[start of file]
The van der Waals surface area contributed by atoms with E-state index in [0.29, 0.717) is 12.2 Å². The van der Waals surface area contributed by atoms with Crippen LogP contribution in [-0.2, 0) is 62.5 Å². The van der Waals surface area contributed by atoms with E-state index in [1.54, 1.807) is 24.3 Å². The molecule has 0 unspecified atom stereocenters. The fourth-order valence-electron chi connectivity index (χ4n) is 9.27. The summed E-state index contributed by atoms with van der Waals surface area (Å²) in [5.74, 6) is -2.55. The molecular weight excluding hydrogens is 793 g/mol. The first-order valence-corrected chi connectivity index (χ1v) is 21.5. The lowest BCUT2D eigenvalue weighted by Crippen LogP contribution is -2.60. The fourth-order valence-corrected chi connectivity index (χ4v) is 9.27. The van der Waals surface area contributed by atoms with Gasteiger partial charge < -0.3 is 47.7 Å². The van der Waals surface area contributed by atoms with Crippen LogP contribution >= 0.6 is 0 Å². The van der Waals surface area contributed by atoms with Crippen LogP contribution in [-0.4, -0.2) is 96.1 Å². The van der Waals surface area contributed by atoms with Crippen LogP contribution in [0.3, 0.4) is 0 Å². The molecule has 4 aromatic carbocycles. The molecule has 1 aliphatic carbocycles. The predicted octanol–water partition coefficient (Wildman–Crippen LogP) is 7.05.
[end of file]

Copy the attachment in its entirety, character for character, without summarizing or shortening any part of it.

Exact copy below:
The van der Waals surface area contributed by atoms with E-state index in [0.29, 0.717) is 12.2 Å². The van der Waals surface area contributed by atoms with Crippen LogP contribution in [-0.2, 0) is 62.5 Å². The van der Waals surface area contributed by atoms with E-state index in [1.54, 1.807) is 24.3 Å². The molecule has 0 unspecified atom stereocenters. The fourth-order valence-electron chi connectivity index (χ4n) is 9.27. The summed E-state index contributed by atoms with van der Waals surface area (Å²) in [5.74, 6) is -2.55. The molecular weight excluding hydrogens is 793 g/mol. The first-order valence-corrected chi connectivity index (χ1v) is 21.5. The lowest BCUT2D eigenvalue weighted by Crippen LogP contribution is -2.60. The fourth-order valence-corrected chi connectivity index (χ4v) is 9.27. The van der Waals surface area contributed by atoms with Gasteiger partial charge < -0.3 is 47.7 Å². The van der Waals surface area contributed by atoms with Crippen LogP contribution >= 0.6 is 0 Å². The van der Waals surface area contributed by atoms with Crippen LogP contribution in [-0.4, -0.2) is 96.1 Å². The van der Waals surface area contributed by atoms with Crippen LogP contribution in [0.3, 0.4) is 0 Å². The molecule has 4 aromatic carbocycles. The molecule has 1 aliphatic carbocycles. The predicted octanol–water partition coefficient (Wildman–Crippen LogP) is 7.05.